The Winner Breaks First: Queer Foraging Tours offered people the chance to join local artist Luke Beech and the Hull Queer Foraging Club on two walks around the city’s natural environments to capture the changing of the seasons and discuss the themes at the heart of Beech’s exhibition, Winner Breaks First.
We caught up with Queer Foraging Club member Isaac Marsh to learn a few “do’s and don’ts”, handy reading recommendations and friendly groups to join so that you can start foraging safely and respectfully.
What should I know before I start foraging?
One of the best places to start is by reading the Foraging Code.
Provided by Wild Food UK, the 9 rules help keep you, others, and the environment safe from harm and the wrong side of the law while foraging. In particular, the Foraging Code outlines where you can forage and how much to take as to not harm the environment or take things that belong to someone else.
A key thing to remember is “not to pick and ingest anything if you don’t 100% know what it is. We don’t have many deadly poisonous things here, but there are plenty of things that can make you extremely ill and even cause lasting problems. People don’t need to be scared of our friends in the wild, but it’s important (like any relationship) that it starts with understanding and respect. Luckily, most of the really tasty wild things are abundant and easy to recognise! If folks aren’t sure about what something is, take a photo, and ID it when you get home or on an app.”
What should I do if I can’t identify something?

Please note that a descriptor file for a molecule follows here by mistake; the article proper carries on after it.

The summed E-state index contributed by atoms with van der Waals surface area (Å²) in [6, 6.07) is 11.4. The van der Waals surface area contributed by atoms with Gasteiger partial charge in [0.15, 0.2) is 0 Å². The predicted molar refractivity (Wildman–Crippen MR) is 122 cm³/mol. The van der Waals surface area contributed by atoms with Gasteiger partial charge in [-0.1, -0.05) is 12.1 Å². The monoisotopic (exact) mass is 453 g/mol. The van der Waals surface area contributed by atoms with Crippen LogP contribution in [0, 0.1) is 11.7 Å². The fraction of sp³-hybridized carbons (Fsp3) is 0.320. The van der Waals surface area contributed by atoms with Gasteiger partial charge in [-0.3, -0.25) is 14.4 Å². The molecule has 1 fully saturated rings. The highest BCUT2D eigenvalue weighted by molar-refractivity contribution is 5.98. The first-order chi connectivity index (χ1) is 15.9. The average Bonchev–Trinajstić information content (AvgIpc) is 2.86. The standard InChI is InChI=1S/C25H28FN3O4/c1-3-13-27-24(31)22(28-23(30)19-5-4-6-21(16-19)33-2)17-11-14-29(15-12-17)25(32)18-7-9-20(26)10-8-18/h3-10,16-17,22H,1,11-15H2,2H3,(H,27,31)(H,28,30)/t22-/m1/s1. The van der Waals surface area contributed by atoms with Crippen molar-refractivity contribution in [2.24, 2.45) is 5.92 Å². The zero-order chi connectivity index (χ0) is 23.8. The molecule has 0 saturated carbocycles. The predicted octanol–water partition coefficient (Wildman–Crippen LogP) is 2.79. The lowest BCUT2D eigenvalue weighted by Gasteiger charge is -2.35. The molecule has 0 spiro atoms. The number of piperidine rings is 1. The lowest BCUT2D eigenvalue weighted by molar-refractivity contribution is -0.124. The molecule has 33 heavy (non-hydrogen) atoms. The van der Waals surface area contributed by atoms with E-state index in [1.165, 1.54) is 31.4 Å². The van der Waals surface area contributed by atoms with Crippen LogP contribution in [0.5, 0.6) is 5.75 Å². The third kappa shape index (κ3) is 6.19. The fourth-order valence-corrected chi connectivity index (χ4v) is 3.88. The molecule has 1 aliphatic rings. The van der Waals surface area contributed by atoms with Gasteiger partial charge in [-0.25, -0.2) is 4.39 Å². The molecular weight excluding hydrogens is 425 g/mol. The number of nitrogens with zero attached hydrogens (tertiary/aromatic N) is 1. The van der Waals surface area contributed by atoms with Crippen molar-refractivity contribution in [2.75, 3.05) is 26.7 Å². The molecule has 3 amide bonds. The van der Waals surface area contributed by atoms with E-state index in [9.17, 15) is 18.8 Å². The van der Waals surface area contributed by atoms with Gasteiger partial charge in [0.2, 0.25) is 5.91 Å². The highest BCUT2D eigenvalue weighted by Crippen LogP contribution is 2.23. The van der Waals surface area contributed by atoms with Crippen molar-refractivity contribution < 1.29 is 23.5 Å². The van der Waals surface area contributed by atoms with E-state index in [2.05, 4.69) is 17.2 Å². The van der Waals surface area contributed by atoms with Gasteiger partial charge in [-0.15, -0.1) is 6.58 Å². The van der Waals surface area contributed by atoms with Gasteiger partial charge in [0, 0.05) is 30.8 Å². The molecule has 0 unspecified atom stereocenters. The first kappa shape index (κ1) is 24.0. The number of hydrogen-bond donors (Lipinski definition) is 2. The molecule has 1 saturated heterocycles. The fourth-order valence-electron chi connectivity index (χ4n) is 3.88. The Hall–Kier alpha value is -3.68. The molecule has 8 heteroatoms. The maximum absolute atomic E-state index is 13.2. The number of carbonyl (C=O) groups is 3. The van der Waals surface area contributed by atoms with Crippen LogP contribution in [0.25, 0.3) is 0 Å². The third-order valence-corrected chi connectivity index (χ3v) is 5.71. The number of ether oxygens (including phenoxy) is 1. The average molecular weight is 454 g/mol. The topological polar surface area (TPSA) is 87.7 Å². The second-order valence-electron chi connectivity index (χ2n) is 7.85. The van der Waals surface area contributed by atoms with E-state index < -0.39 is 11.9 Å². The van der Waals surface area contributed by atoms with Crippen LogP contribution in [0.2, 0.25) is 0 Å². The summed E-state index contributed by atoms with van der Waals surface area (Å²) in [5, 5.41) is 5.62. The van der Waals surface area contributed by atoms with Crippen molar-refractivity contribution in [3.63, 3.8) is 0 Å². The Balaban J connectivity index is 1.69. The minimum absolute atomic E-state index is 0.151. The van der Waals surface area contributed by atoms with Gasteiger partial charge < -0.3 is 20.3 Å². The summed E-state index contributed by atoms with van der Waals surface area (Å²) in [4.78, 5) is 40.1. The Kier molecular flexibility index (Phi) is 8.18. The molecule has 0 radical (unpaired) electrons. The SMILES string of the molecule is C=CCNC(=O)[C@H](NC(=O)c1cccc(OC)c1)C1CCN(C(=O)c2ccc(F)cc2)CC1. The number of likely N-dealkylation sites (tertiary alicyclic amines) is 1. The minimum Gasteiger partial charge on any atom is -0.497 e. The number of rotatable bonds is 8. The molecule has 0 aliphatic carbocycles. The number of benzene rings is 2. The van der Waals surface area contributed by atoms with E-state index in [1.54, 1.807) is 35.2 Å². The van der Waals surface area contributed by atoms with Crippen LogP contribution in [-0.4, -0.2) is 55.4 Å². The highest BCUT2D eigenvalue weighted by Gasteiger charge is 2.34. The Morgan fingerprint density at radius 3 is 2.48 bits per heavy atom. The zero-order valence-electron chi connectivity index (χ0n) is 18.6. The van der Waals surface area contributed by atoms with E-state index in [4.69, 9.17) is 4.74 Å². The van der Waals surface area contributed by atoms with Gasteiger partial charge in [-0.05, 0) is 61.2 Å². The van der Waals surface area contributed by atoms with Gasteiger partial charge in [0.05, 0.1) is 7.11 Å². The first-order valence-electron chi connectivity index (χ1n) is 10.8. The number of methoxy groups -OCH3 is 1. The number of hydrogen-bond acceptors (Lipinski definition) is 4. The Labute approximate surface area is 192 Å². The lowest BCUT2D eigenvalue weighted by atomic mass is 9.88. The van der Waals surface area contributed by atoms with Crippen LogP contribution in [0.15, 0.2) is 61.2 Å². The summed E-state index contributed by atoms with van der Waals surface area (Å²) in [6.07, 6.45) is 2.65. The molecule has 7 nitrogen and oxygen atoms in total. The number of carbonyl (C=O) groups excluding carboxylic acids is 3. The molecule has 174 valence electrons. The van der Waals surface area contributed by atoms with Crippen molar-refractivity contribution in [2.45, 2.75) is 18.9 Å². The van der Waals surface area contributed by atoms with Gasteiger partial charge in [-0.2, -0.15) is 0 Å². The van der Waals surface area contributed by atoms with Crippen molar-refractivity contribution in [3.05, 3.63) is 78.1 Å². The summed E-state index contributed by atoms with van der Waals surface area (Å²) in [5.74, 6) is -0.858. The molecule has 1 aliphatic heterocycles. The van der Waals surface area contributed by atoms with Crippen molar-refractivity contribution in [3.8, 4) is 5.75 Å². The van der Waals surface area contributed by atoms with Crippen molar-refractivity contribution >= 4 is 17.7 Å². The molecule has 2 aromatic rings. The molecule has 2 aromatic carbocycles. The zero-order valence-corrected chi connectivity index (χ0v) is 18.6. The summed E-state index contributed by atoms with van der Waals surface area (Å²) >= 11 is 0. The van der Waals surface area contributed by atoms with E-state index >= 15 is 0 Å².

“When ID-ing something you don’t know, it’s good to try and get confirmation from three separate sources if you can. I highly recommend people join groups like ‘Wild Food UK’ on Facebook, where it’s really useful to be able to crowdsource your IDs. These are also amazing places to see the incredible creative things that people do with the things they forage!”
How much should I take?
“The second good rule of thumb is to observe your picking limits. The general rule of thumb is to never take more than half of what you find – fruits, fungi etc. For our urban environment, we are really informed by queer ecology and seeing ourselves as being in solidarity with the other animals and plants that live here. So, our picking limit is 1/5 – we never pick anything more than a fifth of what we find, so we can give our flora and fauna plenty of opportunity to feed, reproduce and propagate.”
Are there any foraging guides/books you recommend?
“Richard Mabey’s ‘Food For Free’ is a classic [that] has been in constant print since the 70s, and you can usually find a cheap (and very pretty) copy in a charity shop for pennies. But generally, any books with good photos or illustrations of plants can be really useful – I have an old copy of “The Concise British Flora in Colour” which has been invaluable!”
If you’re looking for a more digital approach, the Seek app is recommended by Isaac too, although there are plenty of others to choose from. You can find the app here.
A huge thank you to Isaac, Luke Beech, Queer Foraging Club, and all who joined the Winner Breaks First: Queer Foraging Tours. Be sure to check out the exhibition before it closes on 2 July to see what they found.